That train has left the station and gained speed every day. I’m actually on a work group with the AMA and HIMSS to say ‘How are we going to get electronic records to report on this so that we have consistent, reproducible, quality data on patients when they present? How are we defining the data? How are we recording the data? How is it extracted?’ Those are all things that are going to happen, are already happening. It increases every day.

And so my thinking is that in five years we’re going to be seeing a lot of value-based purchasing and quality measures that must be reported to get reimbursement. So, pay for performance for physicians now is sort of a voluntary thing that you get a little bonus. My thinking is that if you don’t do it, your percentage of Medicare fee schedule is going to drop, or as Aetna’s doing in California, they’re going to say ‘If you are not one of our certified quality providers, you won’t be in network’. And you put the quality stamp on anything and it’s hard for beneficiaries or hospitals or employers to say it’s not good.

But, I think it needs to be watched carefully because there are some agendas that could be followed if it’s not implemented and recorded appropriately and well defined. My issue is that they have quality measures that are poorly defined at times. You’re going, ‘how do we make sure that if this is a quality measure, it’s being measured consistently and predictably across, not just a site, but a state, a system. How are we doing that consistently?’

David:  There’s a lot of talk about consumerism in health care and I would say the Emergency Department might be the last place that you’d expect to see it, but tell me if I’m wrong there or how that might change. Is consumerism something that is actually coming to the floor in the Emergency Department as well, or are patients still pretty much passive when they come in?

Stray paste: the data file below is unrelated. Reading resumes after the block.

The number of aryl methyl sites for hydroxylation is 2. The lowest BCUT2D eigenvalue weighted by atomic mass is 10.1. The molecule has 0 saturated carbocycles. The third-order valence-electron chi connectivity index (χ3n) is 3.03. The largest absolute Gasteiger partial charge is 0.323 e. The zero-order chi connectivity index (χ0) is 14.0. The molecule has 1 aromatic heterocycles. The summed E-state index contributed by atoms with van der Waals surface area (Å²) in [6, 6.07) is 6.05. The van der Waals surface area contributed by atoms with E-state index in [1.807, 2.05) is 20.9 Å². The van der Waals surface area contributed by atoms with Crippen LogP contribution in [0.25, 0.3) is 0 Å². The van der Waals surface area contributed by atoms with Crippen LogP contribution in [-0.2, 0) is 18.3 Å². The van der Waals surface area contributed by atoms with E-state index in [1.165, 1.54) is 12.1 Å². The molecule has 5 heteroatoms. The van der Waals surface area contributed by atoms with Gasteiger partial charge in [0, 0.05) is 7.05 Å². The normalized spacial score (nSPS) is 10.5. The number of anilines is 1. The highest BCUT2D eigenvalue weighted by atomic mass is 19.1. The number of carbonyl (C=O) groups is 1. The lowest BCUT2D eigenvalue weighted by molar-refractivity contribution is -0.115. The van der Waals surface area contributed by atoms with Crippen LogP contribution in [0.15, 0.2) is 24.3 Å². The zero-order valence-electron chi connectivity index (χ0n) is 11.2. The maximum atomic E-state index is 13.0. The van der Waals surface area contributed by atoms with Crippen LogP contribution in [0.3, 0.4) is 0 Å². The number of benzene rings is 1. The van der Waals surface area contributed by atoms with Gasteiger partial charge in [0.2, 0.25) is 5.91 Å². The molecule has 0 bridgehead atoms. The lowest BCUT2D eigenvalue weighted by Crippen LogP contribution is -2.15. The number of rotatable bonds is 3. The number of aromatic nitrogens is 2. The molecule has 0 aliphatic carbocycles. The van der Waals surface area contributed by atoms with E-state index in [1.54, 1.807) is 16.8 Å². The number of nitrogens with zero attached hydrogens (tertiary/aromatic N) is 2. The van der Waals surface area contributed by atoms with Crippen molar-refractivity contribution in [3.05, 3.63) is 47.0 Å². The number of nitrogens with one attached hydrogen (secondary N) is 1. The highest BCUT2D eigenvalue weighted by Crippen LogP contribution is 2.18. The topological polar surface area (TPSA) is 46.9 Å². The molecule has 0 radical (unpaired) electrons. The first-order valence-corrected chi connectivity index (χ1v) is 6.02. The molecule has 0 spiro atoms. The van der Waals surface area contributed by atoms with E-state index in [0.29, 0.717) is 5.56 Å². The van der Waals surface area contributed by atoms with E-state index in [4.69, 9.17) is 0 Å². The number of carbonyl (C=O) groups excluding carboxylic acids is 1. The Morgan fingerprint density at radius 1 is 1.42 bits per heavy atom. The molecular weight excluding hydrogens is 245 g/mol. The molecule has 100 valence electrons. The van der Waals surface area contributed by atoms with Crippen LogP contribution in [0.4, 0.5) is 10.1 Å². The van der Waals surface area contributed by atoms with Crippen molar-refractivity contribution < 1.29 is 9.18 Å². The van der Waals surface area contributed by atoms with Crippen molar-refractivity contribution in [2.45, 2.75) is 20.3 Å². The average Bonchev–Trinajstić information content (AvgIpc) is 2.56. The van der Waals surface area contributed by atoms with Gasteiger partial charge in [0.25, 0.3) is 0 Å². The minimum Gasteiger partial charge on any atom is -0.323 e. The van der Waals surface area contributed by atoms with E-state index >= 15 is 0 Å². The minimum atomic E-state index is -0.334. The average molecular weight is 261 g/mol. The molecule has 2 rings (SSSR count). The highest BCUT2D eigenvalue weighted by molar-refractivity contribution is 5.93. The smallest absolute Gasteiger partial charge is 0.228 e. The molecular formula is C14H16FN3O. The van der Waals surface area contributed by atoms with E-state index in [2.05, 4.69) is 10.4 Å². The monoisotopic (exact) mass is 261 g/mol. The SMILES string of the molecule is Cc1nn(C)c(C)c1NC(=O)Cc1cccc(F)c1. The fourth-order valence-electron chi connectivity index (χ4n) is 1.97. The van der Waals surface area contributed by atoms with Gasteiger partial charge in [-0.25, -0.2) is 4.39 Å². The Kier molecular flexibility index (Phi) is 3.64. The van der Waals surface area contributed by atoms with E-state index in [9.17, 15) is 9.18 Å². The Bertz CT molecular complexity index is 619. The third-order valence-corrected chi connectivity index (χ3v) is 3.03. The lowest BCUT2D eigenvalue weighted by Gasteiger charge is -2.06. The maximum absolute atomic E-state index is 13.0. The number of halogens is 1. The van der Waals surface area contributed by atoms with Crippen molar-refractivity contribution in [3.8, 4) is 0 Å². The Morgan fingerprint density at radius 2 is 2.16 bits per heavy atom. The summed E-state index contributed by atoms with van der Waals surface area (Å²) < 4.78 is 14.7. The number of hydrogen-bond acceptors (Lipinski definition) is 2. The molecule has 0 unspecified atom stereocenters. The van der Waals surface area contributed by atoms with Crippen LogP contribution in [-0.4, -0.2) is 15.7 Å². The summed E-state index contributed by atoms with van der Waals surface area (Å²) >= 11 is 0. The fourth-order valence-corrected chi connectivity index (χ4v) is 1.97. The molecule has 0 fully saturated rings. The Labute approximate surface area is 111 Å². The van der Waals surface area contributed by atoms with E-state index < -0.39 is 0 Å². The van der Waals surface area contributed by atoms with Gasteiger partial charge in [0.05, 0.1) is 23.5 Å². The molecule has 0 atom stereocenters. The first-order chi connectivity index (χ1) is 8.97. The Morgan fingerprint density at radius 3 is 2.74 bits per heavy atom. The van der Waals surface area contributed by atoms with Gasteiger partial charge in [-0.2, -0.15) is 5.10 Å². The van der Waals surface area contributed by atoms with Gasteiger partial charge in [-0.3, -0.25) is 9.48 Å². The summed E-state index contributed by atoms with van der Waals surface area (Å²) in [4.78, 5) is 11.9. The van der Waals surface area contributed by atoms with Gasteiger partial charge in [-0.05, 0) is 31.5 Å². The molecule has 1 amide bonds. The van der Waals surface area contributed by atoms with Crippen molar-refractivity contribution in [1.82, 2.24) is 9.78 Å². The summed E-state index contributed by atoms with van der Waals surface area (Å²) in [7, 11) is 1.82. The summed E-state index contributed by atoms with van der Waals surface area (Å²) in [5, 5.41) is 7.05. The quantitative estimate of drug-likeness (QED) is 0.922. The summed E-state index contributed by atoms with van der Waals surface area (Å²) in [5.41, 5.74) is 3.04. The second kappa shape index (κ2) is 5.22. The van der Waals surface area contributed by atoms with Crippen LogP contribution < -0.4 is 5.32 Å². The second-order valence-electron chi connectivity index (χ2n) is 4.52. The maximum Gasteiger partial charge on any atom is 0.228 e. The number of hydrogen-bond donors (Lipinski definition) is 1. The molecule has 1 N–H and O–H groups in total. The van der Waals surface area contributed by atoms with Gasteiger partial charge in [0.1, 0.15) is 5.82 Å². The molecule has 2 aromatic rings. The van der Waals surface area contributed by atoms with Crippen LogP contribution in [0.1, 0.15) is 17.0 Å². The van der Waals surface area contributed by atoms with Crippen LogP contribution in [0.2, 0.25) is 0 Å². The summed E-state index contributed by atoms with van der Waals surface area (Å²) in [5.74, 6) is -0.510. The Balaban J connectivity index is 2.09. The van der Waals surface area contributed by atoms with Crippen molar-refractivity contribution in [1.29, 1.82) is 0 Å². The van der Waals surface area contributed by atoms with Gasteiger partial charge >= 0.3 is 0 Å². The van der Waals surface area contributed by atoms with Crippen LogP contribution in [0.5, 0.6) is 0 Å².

Suzy:  No, I think a lot of times what you’ll see is that people will have looked something up before they come in. They’ll have sort of run through the WebMD, ‘What do I think I have’, and will come in with sort of an idea of what they think their plan of care should be. That is something we see in Emergency Departments all the time now.

There are still a lot of patients who will acquiesce to whatever the clinicians tell them when they get to the department, but we’re seeing that more and more. And that empowerment is good. It would be nice at some point for us to have good data on cost/benefit ratios to say, ‘We can do this and it will cost you x, we can do this, it’s 2x and your outcome is going to be the same’.

David:  I’ve been speaking today with Suzy Thorby, Chief Nursing Officer and Senior Vice President for Sales in Relationship Management at T-System.

Suzy, thank you for your time today.

Suzy:  Thank you very much, David. I enjoyed it.

July 28, 2008